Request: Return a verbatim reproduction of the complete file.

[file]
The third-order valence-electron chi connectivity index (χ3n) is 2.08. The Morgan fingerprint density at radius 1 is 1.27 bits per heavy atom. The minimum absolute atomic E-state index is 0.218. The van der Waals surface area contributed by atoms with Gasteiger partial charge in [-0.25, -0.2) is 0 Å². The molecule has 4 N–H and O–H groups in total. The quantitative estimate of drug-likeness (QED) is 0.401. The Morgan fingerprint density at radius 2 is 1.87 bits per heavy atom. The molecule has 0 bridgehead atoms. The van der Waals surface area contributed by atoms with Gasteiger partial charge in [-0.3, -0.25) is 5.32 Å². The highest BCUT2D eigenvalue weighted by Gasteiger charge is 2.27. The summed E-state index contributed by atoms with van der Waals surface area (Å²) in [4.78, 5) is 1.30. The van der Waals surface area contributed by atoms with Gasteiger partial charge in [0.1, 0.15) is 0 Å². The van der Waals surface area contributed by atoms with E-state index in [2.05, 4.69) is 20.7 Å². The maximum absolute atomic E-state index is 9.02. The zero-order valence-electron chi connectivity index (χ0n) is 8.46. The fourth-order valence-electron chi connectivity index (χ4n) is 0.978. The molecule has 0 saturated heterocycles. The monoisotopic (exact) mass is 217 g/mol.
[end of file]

The third-order valence-electron chi connectivity index (χ3n) is 2.08. The Morgan fingerprint density at radius 1 is 1.27 bits per heavy atom. The minimum absolute atomic E-state index is 0.218. The van der Waals surface area contributed by atoms with Gasteiger partial charge in [-0.25, -0.2) is 0 Å². The molecule has 4 N–H and O–H groups in total. The quantitative estimate of drug-likeness (QED) is 0.401. The Morgan fingerprint density at radius 2 is 1.87 bits per heavy atom. The molecule has 0 bridgehead atoms. The van der Waals surface area contributed by atoms with Gasteiger partial charge in [-0.3, -0.25) is 5.32 Å². The highest BCUT2D eigenvalue weighted by Gasteiger charge is 2.27. The summed E-state index contributed by atoms with van der Waals surface area (Å²) in [4.78, 5) is 1.30. The van der Waals surface area contributed by atoms with Gasteiger partial charge in [0.1, 0.15) is 0 Å². The van der Waals surface area contributed by atoms with E-state index in [2.05, 4.69) is 20.7 Å². The maximum absolute atomic E-state index is 9.02. The zero-order valence-electron chi connectivity index (χ0n) is 8.46. The fourth-order valence-electron chi connectivity index (χ4n) is 0.978. The molecule has 0 saturated heterocycles. The monoisotopic (exact) mass is 217 g/mol.